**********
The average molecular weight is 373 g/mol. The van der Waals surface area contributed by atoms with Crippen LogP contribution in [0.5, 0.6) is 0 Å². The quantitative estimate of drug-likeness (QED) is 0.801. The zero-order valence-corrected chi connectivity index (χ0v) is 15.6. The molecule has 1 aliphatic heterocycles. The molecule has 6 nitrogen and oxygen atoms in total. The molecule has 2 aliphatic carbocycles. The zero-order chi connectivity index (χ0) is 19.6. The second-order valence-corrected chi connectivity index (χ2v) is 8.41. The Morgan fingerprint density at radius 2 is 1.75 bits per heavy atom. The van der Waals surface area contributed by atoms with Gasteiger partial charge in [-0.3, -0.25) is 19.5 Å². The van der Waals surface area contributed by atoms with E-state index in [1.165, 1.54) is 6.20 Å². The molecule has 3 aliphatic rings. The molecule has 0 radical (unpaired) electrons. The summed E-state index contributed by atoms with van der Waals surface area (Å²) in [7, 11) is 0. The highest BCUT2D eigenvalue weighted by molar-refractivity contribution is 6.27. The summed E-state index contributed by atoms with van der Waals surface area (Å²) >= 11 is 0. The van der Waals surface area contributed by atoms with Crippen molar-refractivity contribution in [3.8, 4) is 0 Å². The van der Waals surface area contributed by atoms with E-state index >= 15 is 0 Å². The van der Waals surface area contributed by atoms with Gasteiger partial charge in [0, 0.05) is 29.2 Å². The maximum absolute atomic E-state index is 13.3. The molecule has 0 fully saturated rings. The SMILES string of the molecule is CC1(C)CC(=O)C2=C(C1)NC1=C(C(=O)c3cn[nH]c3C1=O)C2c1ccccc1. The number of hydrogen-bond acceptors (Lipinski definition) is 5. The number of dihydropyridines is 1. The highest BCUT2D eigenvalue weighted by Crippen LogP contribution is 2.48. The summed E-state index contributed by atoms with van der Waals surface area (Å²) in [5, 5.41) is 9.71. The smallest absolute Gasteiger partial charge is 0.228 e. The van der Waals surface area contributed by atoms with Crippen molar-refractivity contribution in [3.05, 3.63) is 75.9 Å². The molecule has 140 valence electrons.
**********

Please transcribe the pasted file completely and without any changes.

The average molecular weight is 373 g/mol. The van der Waals surface area contributed by atoms with Crippen LogP contribution in [0.5, 0.6) is 0 Å². The quantitative estimate of drug-likeness (QED) is 0.801. The zero-order valence-corrected chi connectivity index (χ0v) is 15.6. The molecule has 1 aliphatic heterocycles. The molecule has 6 nitrogen and oxygen atoms in total. The molecule has 2 aliphatic carbocycles. The zero-order chi connectivity index (χ0) is 19.6. The second-order valence-corrected chi connectivity index (χ2v) is 8.41. The Morgan fingerprint density at radius 2 is 1.75 bits per heavy atom. The van der Waals surface area contributed by atoms with Gasteiger partial charge in [-0.3, -0.25) is 19.5 Å². The van der Waals surface area contributed by atoms with E-state index in [1.165, 1.54) is 6.20 Å². The molecule has 3 aliphatic rings. The molecule has 0 radical (unpaired) electrons. The summed E-state index contributed by atoms with van der Waals surface area (Å²) in [7, 11) is 0. The highest BCUT2D eigenvalue weighted by molar-refractivity contribution is 6.27. The summed E-state index contributed by atoms with van der Waals surface area (Å²) >= 11 is 0. The van der Waals surface area contributed by atoms with Crippen molar-refractivity contribution in [3.8, 4) is 0 Å². The van der Waals surface area contributed by atoms with E-state index >= 15 is 0 Å². The van der Waals surface area contributed by atoms with Gasteiger partial charge in [0, 0.05) is 29.2 Å². The maximum absolute atomic E-state index is 13.3. The molecule has 0 fully saturated rings. The SMILES string of the molecule is CC1(C)CC(=O)C2=C(C1)NC1=C(C(=O)c3cn[nH]c3C1=O)C2c1ccccc1. The number of hydrogen-bond acceptors (Lipinski definition) is 5. The number of dihydropyridines is 1. The highest BCUT2D eigenvalue weighted by Crippen LogP contribution is 2.48. The summed E-state index contributed by atoms with van der Waals surface area (Å²) in [5, 5.41) is 9.71. The smallest absolute Gasteiger partial charge is 0.228 e. The van der Waals surface area contributed by atoms with Crippen molar-refractivity contribution in [3.05, 3.63) is 75.9 Å². The molecule has 140 valence electrons.